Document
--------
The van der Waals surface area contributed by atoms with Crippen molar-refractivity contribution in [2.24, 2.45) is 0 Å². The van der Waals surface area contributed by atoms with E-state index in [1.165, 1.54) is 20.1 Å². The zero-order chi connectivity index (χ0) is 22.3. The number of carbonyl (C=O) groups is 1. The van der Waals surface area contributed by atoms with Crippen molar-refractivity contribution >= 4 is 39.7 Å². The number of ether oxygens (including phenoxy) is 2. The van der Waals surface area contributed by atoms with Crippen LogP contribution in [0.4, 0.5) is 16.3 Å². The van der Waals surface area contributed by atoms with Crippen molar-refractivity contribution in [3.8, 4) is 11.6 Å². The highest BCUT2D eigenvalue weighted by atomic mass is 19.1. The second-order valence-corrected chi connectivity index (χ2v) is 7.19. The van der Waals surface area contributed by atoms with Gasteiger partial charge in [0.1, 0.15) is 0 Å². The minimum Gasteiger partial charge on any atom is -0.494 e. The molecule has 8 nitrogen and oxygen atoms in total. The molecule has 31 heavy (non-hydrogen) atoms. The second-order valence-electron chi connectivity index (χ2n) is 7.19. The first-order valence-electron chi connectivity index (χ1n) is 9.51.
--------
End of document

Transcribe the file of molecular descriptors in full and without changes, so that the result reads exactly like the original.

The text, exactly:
The van der Waals surface area contributed by atoms with Crippen molar-refractivity contribution in [2.24, 2.45) is 0 Å². The van der Waals surface area contributed by atoms with E-state index in [1.165, 1.54) is 20.1 Å². The zero-order chi connectivity index (χ0) is 22.3. The number of carbonyl (C=O) groups is 1. The van der Waals surface area contributed by atoms with Crippen molar-refractivity contribution >= 4 is 39.7 Å². The number of ether oxygens (including phenoxy) is 2. The van der Waals surface area contributed by atoms with Crippen LogP contribution in [0.4, 0.5) is 16.3 Å². The van der Waals surface area contributed by atoms with Crippen molar-refractivity contribution in [3.8, 4) is 11.6 Å². The highest BCUT2D eigenvalue weighted by atomic mass is 19.1. The second-order valence-corrected chi connectivity index (χ2v) is 7.19. The van der Waals surface area contributed by atoms with Gasteiger partial charge in [0.1, 0.15) is 0 Å². The minimum Gasteiger partial charge on any atom is -0.494 e. The molecule has 8 nitrogen and oxygen atoms in total. The molecule has 31 heavy (non-hydrogen) atoms. The second-order valence-electron chi connectivity index (χ2n) is 7.19. The first-order valence-electron chi connectivity index (χ1n) is 9.51.